The church at the House of St Barnabas was standing room only to hear Professor Robert Lustig, a paediatric endocrinologist from San Francisco, castigate our current attempts to counter the global pandemic of NCD. (I judge that we’ve reached the stage where NCD, like AIDS, no longer needs to be spelt out.)
Lustig, who has a YouTube video that has been viewed 4.9 million times and who has been interviewed by The BMJ, is clearly somebody who loves his high profile and his capacity to bewitch an audience. Although I’d heard a professor I admire dismiss him as “wholly wrong,” he didn’t encounter much dissent at the meeting organised by C3 Collaborating for Health. He spoke without notes and a PowerPoint presentation, the modern way.
Lustig built his talk around the three myths that he thinks are blocking progress on reducing the burden of NCD. For 30 years, he said, we’ve been concentrating on reducing total calories and fat but made little or no progress. Thinking has been based on bad science.
On the day he was speaking, the media were full of reports of the National Institute for Health and Care Excellence’s advice that people with a BMI of 30 or higher should be considered for bariatric surgery to reduce their chances of developing diabetes. Even diabetes advocates thought that this might be excessive and unaffordable. It certainly seems like an extreme example of starting at the wrong end of a problem.
Lustig’s first myth is that developing NCD is “a matter of calories in and calories out.” “Obesity is a red herring,” he said, despite being a former chair of the obesity task force of the Pediatric Endocrine Society. Globally, obesity and diabetes are certainly correlated, but they are not concordant. Obesity is increasing at 1% a year but diabetes at 4%, so diabetes cannot simply be a subset of obesity, as is often proposed. You can be thin (Lusting used the word to mean non-obese) and have NCD, or be obese and not have NCD. In the US, 20% of the population is obese and 80% of those people have NCD, but 40% of those with a normal body weight also have NCD. Such people are sometimes known as TOFIs, thin outside and fat inside. Overall, there are thus more “sick” thin people than obese people.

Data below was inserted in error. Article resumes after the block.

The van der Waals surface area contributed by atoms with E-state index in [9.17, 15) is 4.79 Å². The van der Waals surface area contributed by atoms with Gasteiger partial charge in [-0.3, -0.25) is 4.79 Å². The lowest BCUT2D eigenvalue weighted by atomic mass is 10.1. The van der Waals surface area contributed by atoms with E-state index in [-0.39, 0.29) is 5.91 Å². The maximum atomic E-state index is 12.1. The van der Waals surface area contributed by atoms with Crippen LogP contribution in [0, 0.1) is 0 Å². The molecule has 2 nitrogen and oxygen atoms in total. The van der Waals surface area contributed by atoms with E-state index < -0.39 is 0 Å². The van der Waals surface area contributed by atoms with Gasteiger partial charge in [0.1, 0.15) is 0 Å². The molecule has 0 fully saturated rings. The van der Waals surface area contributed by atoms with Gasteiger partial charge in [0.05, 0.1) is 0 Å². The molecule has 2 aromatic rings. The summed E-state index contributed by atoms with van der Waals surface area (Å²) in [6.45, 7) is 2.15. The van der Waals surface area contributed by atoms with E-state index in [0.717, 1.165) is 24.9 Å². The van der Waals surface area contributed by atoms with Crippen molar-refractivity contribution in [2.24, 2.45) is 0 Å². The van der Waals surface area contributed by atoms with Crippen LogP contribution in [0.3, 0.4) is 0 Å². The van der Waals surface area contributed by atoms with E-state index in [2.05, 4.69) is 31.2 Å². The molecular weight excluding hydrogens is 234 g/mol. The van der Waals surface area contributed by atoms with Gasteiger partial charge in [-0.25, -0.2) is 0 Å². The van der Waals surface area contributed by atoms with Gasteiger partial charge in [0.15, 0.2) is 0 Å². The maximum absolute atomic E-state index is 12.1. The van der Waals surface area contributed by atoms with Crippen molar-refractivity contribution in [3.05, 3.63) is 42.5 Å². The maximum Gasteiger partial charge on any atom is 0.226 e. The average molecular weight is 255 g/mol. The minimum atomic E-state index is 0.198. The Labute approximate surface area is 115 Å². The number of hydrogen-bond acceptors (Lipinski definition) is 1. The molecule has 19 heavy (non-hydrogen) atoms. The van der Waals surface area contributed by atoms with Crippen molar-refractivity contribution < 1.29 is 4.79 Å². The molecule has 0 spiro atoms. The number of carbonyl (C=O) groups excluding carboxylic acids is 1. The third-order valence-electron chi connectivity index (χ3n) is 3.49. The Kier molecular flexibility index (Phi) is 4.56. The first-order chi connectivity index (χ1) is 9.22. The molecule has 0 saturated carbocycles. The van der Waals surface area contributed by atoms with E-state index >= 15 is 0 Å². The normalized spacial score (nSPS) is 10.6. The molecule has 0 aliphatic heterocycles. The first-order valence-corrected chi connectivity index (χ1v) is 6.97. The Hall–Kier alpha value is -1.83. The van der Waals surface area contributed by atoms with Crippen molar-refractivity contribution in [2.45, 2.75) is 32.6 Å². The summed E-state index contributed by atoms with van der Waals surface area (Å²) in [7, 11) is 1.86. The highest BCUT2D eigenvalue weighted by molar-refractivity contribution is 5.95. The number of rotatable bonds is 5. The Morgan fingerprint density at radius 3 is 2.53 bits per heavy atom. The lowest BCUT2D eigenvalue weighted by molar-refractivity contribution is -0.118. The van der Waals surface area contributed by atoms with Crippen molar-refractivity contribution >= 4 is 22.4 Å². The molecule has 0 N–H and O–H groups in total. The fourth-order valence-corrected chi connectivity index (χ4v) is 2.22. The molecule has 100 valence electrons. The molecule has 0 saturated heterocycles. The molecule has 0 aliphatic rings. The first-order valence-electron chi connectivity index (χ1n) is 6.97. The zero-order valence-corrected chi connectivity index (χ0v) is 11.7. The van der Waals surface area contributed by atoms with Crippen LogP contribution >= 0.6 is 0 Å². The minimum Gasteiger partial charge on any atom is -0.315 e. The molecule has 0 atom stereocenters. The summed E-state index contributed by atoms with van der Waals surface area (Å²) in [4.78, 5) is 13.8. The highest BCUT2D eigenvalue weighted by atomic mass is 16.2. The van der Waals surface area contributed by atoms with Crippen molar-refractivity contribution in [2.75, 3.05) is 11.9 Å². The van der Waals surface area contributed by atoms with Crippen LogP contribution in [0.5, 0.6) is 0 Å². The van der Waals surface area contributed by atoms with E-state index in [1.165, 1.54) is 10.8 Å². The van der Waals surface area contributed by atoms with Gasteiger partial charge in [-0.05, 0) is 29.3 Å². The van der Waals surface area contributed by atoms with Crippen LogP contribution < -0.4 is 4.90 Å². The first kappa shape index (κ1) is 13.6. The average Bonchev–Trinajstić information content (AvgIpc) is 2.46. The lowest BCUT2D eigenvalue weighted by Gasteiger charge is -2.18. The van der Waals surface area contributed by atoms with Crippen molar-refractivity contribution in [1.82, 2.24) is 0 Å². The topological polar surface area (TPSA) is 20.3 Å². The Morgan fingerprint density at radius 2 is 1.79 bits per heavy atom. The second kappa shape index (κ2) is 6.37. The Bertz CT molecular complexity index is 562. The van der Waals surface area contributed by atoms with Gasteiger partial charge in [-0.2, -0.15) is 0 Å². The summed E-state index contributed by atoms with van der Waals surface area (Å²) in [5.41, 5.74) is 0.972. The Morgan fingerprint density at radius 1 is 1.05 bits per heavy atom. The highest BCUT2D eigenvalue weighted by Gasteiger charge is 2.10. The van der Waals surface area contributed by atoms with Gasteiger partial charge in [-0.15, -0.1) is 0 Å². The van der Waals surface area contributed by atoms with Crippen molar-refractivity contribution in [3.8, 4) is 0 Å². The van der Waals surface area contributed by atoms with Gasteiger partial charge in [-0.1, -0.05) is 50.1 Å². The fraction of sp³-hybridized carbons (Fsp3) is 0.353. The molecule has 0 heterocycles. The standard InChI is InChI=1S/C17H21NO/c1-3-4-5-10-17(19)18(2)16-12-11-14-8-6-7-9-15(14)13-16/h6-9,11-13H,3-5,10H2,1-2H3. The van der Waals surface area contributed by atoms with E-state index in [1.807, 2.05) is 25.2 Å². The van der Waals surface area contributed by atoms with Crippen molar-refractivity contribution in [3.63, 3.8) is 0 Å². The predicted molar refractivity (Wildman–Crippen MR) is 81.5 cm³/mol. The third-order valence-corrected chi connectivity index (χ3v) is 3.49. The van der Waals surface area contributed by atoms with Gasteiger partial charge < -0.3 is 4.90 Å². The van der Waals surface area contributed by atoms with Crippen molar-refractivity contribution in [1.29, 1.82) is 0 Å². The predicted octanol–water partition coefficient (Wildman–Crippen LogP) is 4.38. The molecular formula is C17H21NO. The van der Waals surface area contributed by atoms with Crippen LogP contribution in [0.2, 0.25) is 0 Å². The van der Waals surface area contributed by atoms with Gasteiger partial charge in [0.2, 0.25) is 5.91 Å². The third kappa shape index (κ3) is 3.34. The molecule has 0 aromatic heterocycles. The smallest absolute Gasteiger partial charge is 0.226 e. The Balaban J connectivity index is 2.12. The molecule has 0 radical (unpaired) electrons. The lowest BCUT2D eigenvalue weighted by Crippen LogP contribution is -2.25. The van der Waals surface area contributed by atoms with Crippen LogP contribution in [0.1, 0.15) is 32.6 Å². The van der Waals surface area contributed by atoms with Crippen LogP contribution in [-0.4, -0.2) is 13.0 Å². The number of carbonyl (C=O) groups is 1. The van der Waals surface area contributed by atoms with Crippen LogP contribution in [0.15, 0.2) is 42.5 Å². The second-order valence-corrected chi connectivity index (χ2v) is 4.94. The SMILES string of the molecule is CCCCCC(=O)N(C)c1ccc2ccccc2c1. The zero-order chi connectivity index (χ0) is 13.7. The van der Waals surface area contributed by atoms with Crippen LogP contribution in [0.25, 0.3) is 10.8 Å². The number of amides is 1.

The second myth is that “a calorie is a calorie.” Lustig accused Coca-Cola of being one of the main proponents of this myth. If you eat almonds with a calorific value of 160, you actually absorb into the body only 130, said Lustig. The fibre in almonds means that fewer calories are absorbed. So with some foods, particularly those that are highly processed, all the calories that go through the mouth are absorbed, but with other (usually unprocessed) foods they are not. Then protein requires more energy than carbohydrates to absorb into the body. With fats, said Lusting, some—like omega-3 fatty acids—are essential for life, whereas others like transfats are the “devil incarnate.” (Lustig’s language regularly extended beyond the strictly scientific.)